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How to Track Self-Employed Expenses All Year Long

How to track self-employed expenses all year long - TaxAct Blog

Numerous advantages come with being your own boss. For starters, you can set your own hours and vacation schedule. It gives you the flexibility to work remotely and spend some time enjoying a nomadic lifestyle. In fact, you may not have to change out of sweatpants for an entire day!

But, those perks aside, there are some benefits to working for an employer. When you leave the comfort of a traditional job, you’re not just walking away from a steady paycheck and benefits package. You’re also walking away from the delight of having an HR department.

Life as your own boss means sending your own invoices, hounding delinquent clients for payment, paying quarterly estimated taxes and tracking your own business costs.

To help you navigate the world of owning your own business, here are some tips on diligently tracking your self-employed expenses.

Know what qualifies as self-employed expenses

First and foremost, it’s important to understand what counts as a business cost – otherwise known as self-employed expenses. According to the IRS definition, those expenses must be “ordinary” and “necessary” to your business.

For example, domain hosting costs and the price of purchasing a URL for your website’s business count as a business expense. However, you can’t deduct the cost of a personal website that has nothing to do with your business. If you’re attending a work conference, the ticket and flights could qualify as business expenses. But getting a manicure to improve your appearance at the conference doesn’t.

Let’s say it together: spreadsheet!

Sure, I’m a millennial, which means I should probably find some tech savvy way to handle all of my finances. But truthfully, I like kicking it old school with a spreadsheet to track both my income and expenses.

In my spreadsheets, I have four columns titled item, cost, date and receipt. I also make notes in the receipt section about where the receipt is stored, like in an email folder because it was an online transaction or on my desktop.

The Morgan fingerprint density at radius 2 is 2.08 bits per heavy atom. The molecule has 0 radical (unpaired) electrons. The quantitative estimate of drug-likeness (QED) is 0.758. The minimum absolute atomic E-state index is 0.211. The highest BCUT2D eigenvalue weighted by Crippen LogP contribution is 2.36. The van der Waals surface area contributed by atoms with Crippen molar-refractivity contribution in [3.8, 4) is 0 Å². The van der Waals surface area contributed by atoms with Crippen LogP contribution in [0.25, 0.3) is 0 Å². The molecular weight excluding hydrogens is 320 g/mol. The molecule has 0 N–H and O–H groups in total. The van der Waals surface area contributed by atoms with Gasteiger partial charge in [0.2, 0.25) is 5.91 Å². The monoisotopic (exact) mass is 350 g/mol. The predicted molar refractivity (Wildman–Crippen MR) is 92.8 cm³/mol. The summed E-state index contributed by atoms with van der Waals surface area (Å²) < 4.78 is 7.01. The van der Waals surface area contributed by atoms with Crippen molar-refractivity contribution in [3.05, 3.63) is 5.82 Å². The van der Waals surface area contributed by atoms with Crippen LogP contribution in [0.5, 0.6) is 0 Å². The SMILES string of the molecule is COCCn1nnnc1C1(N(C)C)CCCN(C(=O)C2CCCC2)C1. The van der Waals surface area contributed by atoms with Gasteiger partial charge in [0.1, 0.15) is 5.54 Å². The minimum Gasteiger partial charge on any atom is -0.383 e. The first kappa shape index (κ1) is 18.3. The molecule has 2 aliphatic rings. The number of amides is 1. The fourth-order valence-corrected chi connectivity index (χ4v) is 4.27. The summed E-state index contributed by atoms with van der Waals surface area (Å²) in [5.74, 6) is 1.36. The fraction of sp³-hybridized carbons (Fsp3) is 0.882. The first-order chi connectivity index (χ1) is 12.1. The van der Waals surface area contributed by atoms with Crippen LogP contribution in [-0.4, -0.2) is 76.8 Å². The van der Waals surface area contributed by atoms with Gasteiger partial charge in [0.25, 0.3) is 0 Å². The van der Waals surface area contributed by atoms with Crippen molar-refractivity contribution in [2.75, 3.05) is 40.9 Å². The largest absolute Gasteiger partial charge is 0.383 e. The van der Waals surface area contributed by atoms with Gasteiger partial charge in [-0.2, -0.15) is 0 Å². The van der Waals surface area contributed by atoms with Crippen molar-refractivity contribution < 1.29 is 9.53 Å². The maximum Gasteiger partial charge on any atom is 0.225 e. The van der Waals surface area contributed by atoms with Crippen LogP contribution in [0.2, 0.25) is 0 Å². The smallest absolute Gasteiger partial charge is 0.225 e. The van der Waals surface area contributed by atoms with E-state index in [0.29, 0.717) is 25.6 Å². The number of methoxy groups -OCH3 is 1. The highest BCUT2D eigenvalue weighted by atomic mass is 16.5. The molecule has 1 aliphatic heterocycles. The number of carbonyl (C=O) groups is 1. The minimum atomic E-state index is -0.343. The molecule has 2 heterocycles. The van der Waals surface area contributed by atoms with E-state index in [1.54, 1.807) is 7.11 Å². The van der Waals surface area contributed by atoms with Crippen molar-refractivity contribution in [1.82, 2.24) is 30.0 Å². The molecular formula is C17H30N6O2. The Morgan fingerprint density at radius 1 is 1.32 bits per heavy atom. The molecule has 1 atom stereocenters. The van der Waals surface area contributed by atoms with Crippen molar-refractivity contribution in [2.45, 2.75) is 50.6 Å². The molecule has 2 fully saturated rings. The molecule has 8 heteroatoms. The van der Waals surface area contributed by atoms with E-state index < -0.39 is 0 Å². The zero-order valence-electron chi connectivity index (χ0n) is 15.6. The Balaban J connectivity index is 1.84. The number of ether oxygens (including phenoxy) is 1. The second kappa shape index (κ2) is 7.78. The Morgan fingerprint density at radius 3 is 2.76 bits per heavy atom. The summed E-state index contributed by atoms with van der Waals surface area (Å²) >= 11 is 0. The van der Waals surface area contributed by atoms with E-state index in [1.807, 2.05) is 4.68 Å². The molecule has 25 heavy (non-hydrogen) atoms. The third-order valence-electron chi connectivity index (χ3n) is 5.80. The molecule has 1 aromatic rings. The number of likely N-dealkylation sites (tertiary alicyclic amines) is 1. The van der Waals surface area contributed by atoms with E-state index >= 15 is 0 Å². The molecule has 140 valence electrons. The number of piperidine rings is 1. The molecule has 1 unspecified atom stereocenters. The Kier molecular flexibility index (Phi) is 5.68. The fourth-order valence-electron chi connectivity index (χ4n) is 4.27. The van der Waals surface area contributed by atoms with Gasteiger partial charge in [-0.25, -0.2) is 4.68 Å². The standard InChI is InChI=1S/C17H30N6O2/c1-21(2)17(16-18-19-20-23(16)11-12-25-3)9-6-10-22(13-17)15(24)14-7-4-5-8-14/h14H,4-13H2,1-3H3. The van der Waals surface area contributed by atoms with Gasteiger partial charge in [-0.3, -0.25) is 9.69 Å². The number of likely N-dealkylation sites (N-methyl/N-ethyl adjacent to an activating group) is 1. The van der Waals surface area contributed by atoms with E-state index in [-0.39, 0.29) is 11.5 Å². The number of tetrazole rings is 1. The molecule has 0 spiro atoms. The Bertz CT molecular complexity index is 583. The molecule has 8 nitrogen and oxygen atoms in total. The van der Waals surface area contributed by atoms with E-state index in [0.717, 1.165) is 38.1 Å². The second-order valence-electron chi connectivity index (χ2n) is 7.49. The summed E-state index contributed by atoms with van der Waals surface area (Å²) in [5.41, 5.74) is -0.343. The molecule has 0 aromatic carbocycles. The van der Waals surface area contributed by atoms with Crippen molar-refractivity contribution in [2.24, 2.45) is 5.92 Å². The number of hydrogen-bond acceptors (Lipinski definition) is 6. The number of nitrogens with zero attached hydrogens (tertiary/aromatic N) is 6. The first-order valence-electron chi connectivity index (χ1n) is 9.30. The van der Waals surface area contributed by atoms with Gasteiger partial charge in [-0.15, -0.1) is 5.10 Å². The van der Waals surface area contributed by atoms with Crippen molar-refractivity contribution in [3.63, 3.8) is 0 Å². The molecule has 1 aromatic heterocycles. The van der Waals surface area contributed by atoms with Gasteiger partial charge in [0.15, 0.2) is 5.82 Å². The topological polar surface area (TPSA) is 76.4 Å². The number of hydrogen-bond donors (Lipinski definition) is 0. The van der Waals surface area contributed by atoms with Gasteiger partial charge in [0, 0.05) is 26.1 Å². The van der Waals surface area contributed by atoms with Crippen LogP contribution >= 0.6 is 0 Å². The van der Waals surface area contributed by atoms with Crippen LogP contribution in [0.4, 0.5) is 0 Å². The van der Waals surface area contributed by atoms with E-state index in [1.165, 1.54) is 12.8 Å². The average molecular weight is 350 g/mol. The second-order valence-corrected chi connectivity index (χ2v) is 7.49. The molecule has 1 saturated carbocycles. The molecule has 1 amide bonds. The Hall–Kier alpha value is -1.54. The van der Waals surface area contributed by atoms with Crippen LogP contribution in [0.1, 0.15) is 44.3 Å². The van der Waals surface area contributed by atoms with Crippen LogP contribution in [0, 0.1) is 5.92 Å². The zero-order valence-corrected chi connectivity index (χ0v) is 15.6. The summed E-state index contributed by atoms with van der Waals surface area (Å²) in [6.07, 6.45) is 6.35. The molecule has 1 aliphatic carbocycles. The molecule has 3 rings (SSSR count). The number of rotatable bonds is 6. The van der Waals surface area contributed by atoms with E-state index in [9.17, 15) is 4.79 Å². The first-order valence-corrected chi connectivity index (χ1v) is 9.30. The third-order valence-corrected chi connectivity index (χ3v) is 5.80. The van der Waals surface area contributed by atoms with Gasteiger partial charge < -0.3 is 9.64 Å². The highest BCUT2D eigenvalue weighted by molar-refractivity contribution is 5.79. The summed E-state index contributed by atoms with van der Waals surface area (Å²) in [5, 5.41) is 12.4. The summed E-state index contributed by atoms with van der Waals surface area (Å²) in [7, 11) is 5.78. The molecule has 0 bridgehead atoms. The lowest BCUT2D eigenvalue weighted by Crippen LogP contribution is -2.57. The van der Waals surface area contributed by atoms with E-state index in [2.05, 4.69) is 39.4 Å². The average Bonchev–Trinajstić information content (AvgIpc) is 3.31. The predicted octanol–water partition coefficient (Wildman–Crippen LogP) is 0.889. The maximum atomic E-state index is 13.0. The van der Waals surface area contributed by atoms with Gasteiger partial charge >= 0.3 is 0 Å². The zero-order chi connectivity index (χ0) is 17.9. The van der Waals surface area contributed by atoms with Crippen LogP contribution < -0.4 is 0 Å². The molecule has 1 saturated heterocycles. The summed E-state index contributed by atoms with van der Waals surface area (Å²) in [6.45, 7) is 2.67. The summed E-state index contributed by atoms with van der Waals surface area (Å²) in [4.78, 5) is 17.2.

This process helps me track my self-employed expenses and streamlines the process for filing quarterly-estimated taxes.

There’s nothing wrong with using a technology resource like Freshbooks to invoice and track expenses. But the spreadsheet method is just as valid – and it’s free!

Keep in mind, the more employees your company gets, the more resources you’ll need. A spreadsheet is useful if you’re a party of one, but you may need more assistance if you’re a growing business.

Take pictures and organize receipts

Thanks to our digital world, there’s a good chance you’ll receive some of your receipts via email. In this case, create a dedicated folder in your email to store your business expenses.

In addition, keep a folder on your desktop to house photos of paper receipts. You can always keep paper receipts in a physical folder as well, but it’s much harder to lose a digital copy.

A self-employment best practice is to meticulously record each business expense and to file your receipts accordingly. That said, if we’re honest with ourselves, a lot of us tend to procrastinate on such activities. At the very least, save and store away your receipts in one folder. Then make note of any expenses at least once a quarter when it’s time to pay your taxes.

Always keep your tax returns and receipts for at least three years in case you’re audited. If you happen to file for a loss or experience a bad debt situation, hold on to your tax documents and receipts for seven years.

File quarterly-estimated taxes

The final part of keeping your self-employed expenses in tip-top shape is to file quarterly estimated taxes. Failure to file could result in penalties to the IRS.

Staying current with your taxes by paying throughout the year forces you to stay on top of your business expenses. Plus, it can help you avoid a big, unwelcome tax bill when you file your return.

About Erin Lowry

Erin is a millennial personal finance expert and the founder of BrokeMillennial.com. She's also the author of Broke Millennial: Stop Scraping By and Get Your Financial Life Together. Lowry and her work have been featured on CBS Sunday morning, CNBC, Fox & Friends, USA Today, The Wall Street Journal, Cosmopolitan and NBC News. Connect with Erin on Twitter, Facebook and Google+.